Passed through fire and plunged through salt water and offered to the winds of the air; thus were names sealed to those chosen children – Robin Hobb.
Magic, mystery and murder is what grips you to the introducing book of Robin Hobb’s trilogy about the Royal Farseer family. The story is penned from Fitz’s memory, an entwined rope of the official scrolls he attempts to write later in life and his memories of his own life, starting from just six years old.
Fitz is a character that you fall into admiring instantly; perhaps it is the first person prologue that entwines his feelings and emotions with our own, just as much as it is the automatic will to love, and root for, an outsider who has done nothing wrong to deserve some of the abuse he gets from such a young age; even more so, it could be the impenetrable love and care he has for animals due to The Wit, of which he must keep a secret as it is frowned upon by people surrounding The Skill.
As the bastard of the King-In-Waiting, Prince Chivalry, the rest of the kingdom look at him like a disease – apart from the few close to him such as Burrich, the king’s stablemaster and Chivalry’s man; as well as Prince Verity, Chilvalry’s younger brother. Throughout the novel, a few more come to accept and enjoy Fitz’s company within the kingdom’s keep such as Chade, Lady Patience (Chivalry’s wife) and even those he meets from other kingdoms, like of the mountain people. It is easier to say who likes him than who doesn’t as the rest think of him as a waste of space, a disappointment and somewhat a curse. This proves difficult throughout his teenage years when he has to swear his allegiance to his king and become something which he never thought would happen in his life.
Instead of being a simple stableboy, surrounded by animals and completely in his comfort zone, the king orders that he must become one of them – a man of arms of some sort; capable in protecting the kingdom in some way. One night, whilst Fitz sleeps in his bed, a wall opens in his room and a ghostly figure is present who leads him into his own chambers within the keep. This man is brittle and scarred, and later we find out that he is more like Fitz than we think. He is Chade – the King’s assassin.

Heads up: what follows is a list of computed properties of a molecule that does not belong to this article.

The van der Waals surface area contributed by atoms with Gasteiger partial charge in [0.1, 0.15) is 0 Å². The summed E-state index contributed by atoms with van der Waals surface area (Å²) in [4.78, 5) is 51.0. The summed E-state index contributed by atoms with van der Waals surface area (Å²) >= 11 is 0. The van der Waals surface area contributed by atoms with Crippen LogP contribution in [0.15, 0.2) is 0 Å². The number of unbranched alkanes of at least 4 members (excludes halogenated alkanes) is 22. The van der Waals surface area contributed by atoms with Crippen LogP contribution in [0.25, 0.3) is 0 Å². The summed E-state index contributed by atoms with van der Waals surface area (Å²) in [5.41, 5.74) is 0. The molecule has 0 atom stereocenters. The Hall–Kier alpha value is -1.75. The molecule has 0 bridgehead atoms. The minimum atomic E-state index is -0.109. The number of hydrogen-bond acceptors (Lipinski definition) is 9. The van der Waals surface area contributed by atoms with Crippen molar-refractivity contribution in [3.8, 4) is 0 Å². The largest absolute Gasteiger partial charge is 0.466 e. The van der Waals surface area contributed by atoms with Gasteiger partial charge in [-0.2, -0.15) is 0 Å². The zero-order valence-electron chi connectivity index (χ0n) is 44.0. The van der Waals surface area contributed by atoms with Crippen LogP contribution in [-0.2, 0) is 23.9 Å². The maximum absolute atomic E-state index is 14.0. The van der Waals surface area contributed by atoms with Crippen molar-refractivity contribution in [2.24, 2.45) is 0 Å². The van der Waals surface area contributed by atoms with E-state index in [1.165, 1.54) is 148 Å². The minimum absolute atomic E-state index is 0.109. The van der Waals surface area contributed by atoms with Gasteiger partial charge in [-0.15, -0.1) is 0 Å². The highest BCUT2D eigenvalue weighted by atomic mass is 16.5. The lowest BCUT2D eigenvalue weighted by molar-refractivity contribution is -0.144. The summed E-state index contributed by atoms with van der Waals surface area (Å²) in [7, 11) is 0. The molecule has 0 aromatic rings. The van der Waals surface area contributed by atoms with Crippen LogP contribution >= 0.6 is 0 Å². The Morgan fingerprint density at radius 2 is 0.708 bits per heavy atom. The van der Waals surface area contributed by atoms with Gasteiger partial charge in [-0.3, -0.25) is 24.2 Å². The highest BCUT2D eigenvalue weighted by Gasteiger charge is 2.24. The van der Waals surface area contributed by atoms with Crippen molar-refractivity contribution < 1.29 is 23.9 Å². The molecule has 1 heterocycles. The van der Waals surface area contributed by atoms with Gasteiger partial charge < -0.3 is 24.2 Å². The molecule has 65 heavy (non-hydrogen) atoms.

Chade is to teach Fitz how to kill someone quietly, off the battlefield and behind closed doors. This will be Fitz’s place in the royal kingdom; he is intrigued to say the least, but he does not want to become a murderer. Nonetheless, he learns and within his learning, he finds a good mentor in Chade; not only as a teacher but as a friend too. In this story, the relationships between Fitz and his peers are incredibly important as it shows his alignment to his King as well as his place as a bastard and a young boy. He is a threat to others because he is powerful, and even more so – he does not know of his power, and is in fact persuaded and cheated of this knowledge which sends him on a spiral of self-loathing as well as self-discovery.
Despite having his loyalty to the King, he does not blindly kill; he uses his brain to annotate different situations; analyse them and discover the real truth for himself, thus leading him to be an incredibly powerful character in mind and sense too.
It is safe to say that I am excited to find out the next chapters of Fitz’s life in the later novels of the trilogy and to see just how he finds his enemies and friends.
Have you read any of The Farseer Trilogy? It is a book I would have never picked up for myself which is why recommendations are the best!
Love, Faye x